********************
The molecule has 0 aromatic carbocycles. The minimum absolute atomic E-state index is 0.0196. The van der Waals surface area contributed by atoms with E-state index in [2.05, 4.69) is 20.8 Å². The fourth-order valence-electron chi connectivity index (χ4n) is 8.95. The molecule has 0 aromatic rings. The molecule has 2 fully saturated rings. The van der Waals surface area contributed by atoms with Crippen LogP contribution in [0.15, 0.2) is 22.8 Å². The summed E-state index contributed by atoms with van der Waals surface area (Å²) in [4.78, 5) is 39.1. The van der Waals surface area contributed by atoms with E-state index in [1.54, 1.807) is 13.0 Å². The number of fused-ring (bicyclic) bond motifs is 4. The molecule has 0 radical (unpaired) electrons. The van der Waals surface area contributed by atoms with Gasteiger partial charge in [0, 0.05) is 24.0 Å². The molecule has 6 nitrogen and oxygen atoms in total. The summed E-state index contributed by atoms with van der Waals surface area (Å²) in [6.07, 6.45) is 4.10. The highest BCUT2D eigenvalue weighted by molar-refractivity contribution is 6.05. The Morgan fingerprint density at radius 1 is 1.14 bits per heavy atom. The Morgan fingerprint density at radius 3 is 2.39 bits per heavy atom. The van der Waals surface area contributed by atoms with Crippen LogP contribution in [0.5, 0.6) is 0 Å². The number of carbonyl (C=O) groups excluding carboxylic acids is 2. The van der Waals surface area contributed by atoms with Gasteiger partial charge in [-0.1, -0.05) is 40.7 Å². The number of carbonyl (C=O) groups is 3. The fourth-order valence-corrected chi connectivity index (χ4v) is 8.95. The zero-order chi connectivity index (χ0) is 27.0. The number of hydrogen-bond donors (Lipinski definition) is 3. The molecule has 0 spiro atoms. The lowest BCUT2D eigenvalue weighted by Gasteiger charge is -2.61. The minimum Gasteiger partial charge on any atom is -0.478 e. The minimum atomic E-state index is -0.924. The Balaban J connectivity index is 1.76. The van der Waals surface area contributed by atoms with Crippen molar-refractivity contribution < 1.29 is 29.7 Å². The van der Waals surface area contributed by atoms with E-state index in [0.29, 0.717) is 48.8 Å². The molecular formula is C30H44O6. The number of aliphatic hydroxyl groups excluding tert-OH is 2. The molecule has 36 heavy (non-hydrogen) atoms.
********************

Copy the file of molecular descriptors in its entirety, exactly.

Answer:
The molecule has 0 aromatic carbocycles. The minimum absolute atomic E-state index is 0.0196. The van der Waals surface area contributed by atoms with E-state index in [2.05, 4.69) is 20.8 Å². The fourth-order valence-electron chi connectivity index (χ4n) is 8.95. The molecule has 0 aromatic rings. The molecule has 2 fully saturated rings. The van der Waals surface area contributed by atoms with Crippen LogP contribution in [0.15, 0.2) is 22.8 Å². The summed E-state index contributed by atoms with van der Waals surface area (Å²) in [4.78, 5) is 39.1. The van der Waals surface area contributed by atoms with E-state index in [1.54, 1.807) is 13.0 Å². The number of fused-ring (bicyclic) bond motifs is 4. The molecule has 0 radical (unpaired) electrons. The van der Waals surface area contributed by atoms with Gasteiger partial charge in [0, 0.05) is 24.0 Å². The molecule has 6 nitrogen and oxygen atoms in total. The summed E-state index contributed by atoms with van der Waals surface area (Å²) in [6.07, 6.45) is 4.10. The highest BCUT2D eigenvalue weighted by molar-refractivity contribution is 6.05. The Morgan fingerprint density at radius 1 is 1.14 bits per heavy atom. The Morgan fingerprint density at radius 3 is 2.39 bits per heavy atom. The van der Waals surface area contributed by atoms with Crippen LogP contribution in [0.5, 0.6) is 0 Å². The number of carbonyl (C=O) groups excluding carboxylic acids is 2. The van der Waals surface area contributed by atoms with Gasteiger partial charge in [-0.1, -0.05) is 40.7 Å². The number of carbonyl (C=O) groups is 3. The fourth-order valence-corrected chi connectivity index (χ4v) is 8.95. The zero-order chi connectivity index (χ0) is 27.0. The number of hydrogen-bond donors (Lipinski definition) is 3. The molecule has 0 spiro atoms. The lowest BCUT2D eigenvalue weighted by Gasteiger charge is -2.61. The minimum Gasteiger partial charge on any atom is -0.478 e. The minimum atomic E-state index is -0.924. The Balaban J connectivity index is 1.76. The van der Waals surface area contributed by atoms with Crippen molar-refractivity contribution < 1.29 is 29.7 Å². The van der Waals surface area contributed by atoms with E-state index in [0.29, 0.717) is 48.8 Å². The molecular formula is C30H44O6. The number of aliphatic hydroxyl groups excluding tert-OH is 2. The molecule has 36 heavy (non-hydrogen) atoms.